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Is It the End of the Gluten-Free 'Trend,' and Is It Time to Act?

For years now, the gluten-free trend has been both the bane and boon of my existence. I’m sure others with celiac disease, or non-celiac gluten sensitivity, can relate. On the one hand, we’ve been the butt of a cultural joke — we’re too picky, too whiny, too vocal, too different. There have been countless think pieces on this side of the gluten-free trend, but many have failed to address the other side of the coin. With this trendiness, we’ve enjoyed an increase in availability, quality, and variety of gluten-free products.

I received my diagnosis in 2005, when gluten-free wasn’t even on the tip of anyone’s tongue — not even my local doctor has it on her radar After a nine-year journey of painful, troubling symptoms, a specialist many miles away from home finally diagnosed me.

Gluten-free foods were crumbly from grainy millet and had an off-taste from the then-commonly used bean flours. As a pre-teen at the time, I was regularly made fun of for the contents of my packed lunches. And forget trying to go out to eat — there were positively no options within a 50-mile radius.

Even worse, my diagnosis came at a time when the internet wasn’t as robust, so finding information or social connections was extremely difficult. It’s no wonder, then, that those were, in my mind, some dark days.

While the comments in mainstream media regarding the gluten-free diet have been, admittedly, painful, I’ve also learned how to let them roll off my shoulders over the years. While a careless comment in a talk show or an insensitive commercial may receive their 5 seconds of fame, I’ve come to realize they are insignificant in the grand scheme of gluten-free awareness.

With the help of organizations like Beyond Celiac, which focuses on awareness and advocacy, we’re leaps and bounds away from the dark days of 2005. As such, I’ve had the luxury to turn my focus to foods that not only sustain me but also ones that bring me joy. Just a few years ago, the gluten-free offerings at grocery stores and restaurants, alike, seemed to expand at a pace I’d never be able to keep up with. I delighted in the indulgence of a real, honest to goodness fried donut, or the occasional juicy burger on a robust, flavorful bun.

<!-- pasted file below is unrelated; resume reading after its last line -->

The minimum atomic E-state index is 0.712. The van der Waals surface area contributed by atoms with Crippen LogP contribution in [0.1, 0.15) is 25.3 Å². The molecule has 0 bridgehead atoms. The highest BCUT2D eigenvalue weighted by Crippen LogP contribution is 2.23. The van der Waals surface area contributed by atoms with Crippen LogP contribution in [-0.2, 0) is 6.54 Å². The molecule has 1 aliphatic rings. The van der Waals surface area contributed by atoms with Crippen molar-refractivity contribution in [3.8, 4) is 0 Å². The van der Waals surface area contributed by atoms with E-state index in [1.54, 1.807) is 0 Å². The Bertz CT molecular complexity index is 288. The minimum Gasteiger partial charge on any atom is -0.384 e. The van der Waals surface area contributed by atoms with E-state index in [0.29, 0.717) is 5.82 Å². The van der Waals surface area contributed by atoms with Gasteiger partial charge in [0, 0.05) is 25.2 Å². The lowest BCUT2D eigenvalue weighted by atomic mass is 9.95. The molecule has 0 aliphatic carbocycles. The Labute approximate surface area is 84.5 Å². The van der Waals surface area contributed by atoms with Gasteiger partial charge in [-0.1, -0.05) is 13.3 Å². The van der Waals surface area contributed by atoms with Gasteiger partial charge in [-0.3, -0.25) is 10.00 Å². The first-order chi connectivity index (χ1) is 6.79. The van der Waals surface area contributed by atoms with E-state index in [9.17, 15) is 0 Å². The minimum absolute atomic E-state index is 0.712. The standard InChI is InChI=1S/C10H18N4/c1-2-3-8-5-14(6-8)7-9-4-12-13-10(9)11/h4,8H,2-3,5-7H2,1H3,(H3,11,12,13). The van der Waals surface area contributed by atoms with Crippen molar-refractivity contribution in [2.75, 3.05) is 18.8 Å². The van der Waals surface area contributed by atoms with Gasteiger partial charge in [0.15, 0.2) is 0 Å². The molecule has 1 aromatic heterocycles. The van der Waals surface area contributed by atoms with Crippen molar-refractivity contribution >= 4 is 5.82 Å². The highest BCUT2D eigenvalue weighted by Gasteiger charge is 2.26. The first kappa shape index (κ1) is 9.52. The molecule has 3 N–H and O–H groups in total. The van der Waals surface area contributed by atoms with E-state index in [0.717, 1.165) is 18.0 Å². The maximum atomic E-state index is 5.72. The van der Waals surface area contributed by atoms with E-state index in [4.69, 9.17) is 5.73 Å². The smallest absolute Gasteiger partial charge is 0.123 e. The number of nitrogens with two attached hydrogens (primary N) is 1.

But lately, I’m noticing a disturbing trend in the other direction. From tweets announcing the discontinuation of Starbuck’s gluten-free breakfast sandwiches — on the second day of Celiac Awareness Month, no less — to headlines shouting “Van’s recalls gluten-free waffles it says may actually contain gluten,” I’ve been feeling my spidey senses tingling.

Consider, also, the radio silence from Aldis, which typically makes a big deal out of Celiac Awareness Month with gluten-free goodies galore. Add in the carts upon carts of discounted gluten-free foods from countless brands at my local grocery store because they’re just not selling (not to mention the ever-shrinking gluten-free shelf, which was, not so long ago, a full aisle). Count the restaurants eliminating their dedicated gluten-free menus and replacing them with a few sparse “GF” markings on their regular menus.

That tingling spidey sense is becoming really hard to ignore.

Now, let me preface this by saying I’m not typically one to worry about every minor, passing trend. But, I’ve been quietly watching the signs for the last couple of years, and, it pains me to say it, but it’s looking like we’re on the downswing of the gluten-free trend. But don’t just take my word for it.

Consider this graph from Google Trends, which tracks the popularity of search terms over time: